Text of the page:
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What's At Stake For The Presidential Candidates In New Hampshire


Well, the polls in New Hampshire close in just a couple of hours, and it's shaping up to be an eventful night for both Democrats and Republicans. NPR's national political correspondent Mara Liasson is here to tell us what to watch for. Hey, Mara.


SHAPIRO: Let's start with the Republican side. Donald Trump has been drawing enthusiastic crowds in New Hampshire for months. What is at stake for him tonight?

LIASSON: I think what's at stake for Donald Trump is the margin. Everybody thinks he's going to win, but by how much? He's been polling with double-digit leads for a very long time, nut he underperformed his poll numbers in Iowa. He came in second when it looked like he could have won that state. And so that's the thing to watch for tonight.

And then the question will be, is his support hitting a ceiling? Is it tailing off, or is it just that he has refused to invest in what's called the ground game - get out the vote infrastructure. He doesn't really believe in it. He's described himself as a product. He says he's selling the product. I guess this whole political business and running for president is a very different business model for him.

SHAPIRO: Well, as you say, he came in second in Iowa to Ted Cruz. And everyone was talking about Marco Rubio, who came in third. Rubio did not do so well in Saturday night's Republican debate. How badly do you think that hurt him?

LIASSON: Well, we're going to find that out tonight. The big question is, was that debate when Rubio was widely considered to have choked - was that a Dan Quayle moment or just a bad night, and did it affect voters? Or was it just all pundits and analysts saying that he was - he had really hurt himself? We had thought out of Iowa that this was going to be a three-man race - Trump, Cruz, Rubio. Now that seems maybe less likely. Rubio seemed poised to consolidate establishment support, big donor support, but if he doesn't finish in the top three, this race is going to continue.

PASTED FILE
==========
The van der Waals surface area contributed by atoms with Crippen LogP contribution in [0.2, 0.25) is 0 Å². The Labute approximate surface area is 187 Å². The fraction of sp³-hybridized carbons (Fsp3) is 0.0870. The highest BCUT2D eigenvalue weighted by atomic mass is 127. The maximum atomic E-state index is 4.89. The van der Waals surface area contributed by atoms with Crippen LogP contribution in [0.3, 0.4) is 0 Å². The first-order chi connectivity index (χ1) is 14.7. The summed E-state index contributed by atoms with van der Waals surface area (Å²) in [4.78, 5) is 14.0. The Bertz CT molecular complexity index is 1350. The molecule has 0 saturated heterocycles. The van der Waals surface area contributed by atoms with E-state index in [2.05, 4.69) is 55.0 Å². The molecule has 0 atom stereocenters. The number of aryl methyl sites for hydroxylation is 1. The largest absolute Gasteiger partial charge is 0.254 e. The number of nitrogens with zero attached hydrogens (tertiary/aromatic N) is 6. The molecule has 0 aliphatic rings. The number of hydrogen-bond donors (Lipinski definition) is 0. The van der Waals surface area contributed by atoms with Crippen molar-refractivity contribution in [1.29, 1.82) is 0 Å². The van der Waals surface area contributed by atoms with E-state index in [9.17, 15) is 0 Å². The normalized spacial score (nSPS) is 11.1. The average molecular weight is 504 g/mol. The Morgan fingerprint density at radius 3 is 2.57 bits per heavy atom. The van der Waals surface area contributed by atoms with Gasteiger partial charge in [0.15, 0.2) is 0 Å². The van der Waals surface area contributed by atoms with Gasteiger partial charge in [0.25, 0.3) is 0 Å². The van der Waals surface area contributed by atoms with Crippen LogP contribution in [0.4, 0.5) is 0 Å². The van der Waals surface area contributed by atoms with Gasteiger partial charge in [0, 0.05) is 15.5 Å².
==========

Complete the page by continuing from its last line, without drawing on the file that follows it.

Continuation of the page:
There is a ferocious battle in New Hampshire now for second place, third place, even fourth place among John Kasich, who's been really surging in the polls, Jeb Bush, Marco Rubio and Chris Christie. If any of them get to third or fourth place or beat Marco Rubio, they have a reason to stay in at least through New Hampshire.


LIASSON: Through South Carolina.

SHAPIRO: Through South Carolina, which is after New Hampshire. OK, so a lot up in the air on the Republican side. What about the Democrats?

LIASSON: Well, if anything seems preordained tonight, it's that Bernie Sanders is going to win big. He has been polling by huge curvature-of-the-Earth leads over Hillary Clinton for a very long time. So expectations for him are sky high. He wants to give himself as much momentum as he can into the next set of states - Nevada and South Carolina, which are much more diverse, proportionately fewer white liberals, more Hispanics, more union members, more African-Americans. So he needs to win as close as he can to how he's polling. The thing to watch for tonight is that his strength is in the three counties that border Vermont. Her strength - Hillary Clinton's strength should be in the southeastern corner of the state.

SHAPIRO: Well, if, as you say, Hillary Clinton is expected to lose to Bernie Sanders tonight, where does that leave her campaign?

LIASSON: Well, I think it really depends how much does she lose by. If she can narrow the gap with him, she gets a tiny, little bragging right to say she came back. If she can get into single digits, I think that her campaign will be elated. She is looking - already looking toward South Carolina and Nevada. She left New Hampshire to go to Flint, Mich., where the lead poisoning story is a huge issue for African-Americans. That's her base in South Carolina. That's what her campaign has been counting on as a firewall.

And she has also started to make much more of a frontal assault on Sanders. You're going to see much more of that as the campaign goes on. The Clinton campaign thinks he's been subject to very different vetting standards. But it turns out, as they have - as the campaign has been telling everybody, that Bernie Sanders also went to fundraisers with investment bankers and took money from financial firms and lobbyists. You're going to hear a lot more about that.

SHAPIRO: Are you expecting to see people drop out after tonight?

LIASSON: I expect to see some Republicans drop out, no Democrats. There's only two of them.

SHAPIRO: (Laughter) There's only two of them.

LIASSON: There are only two of them. But yes, I think that whoever finishes lower than fourth is probably going to have to go home.

SHAPIRO: That's NPR national political correspondent Mara Liasson, who is going to be with us throughout the night as special coverage continues. Mara, appreciate your being with us here on ALL THINGS CONSIDERED.

LIASSON: Thanks. I'll see you soon. Transcript provided by NPR, Copyright NPR.

Mara Liasson is a national political correspondent for NPR. Her reports can be heard regularly on NPR's award-winning newsmagazine programs Morning Edition and All Things Considered. Liasson provides extensive coverage of politics and policy from Washington, DC — focusing on the White House and Congress — and also reports on political trends beyond the Beltway.
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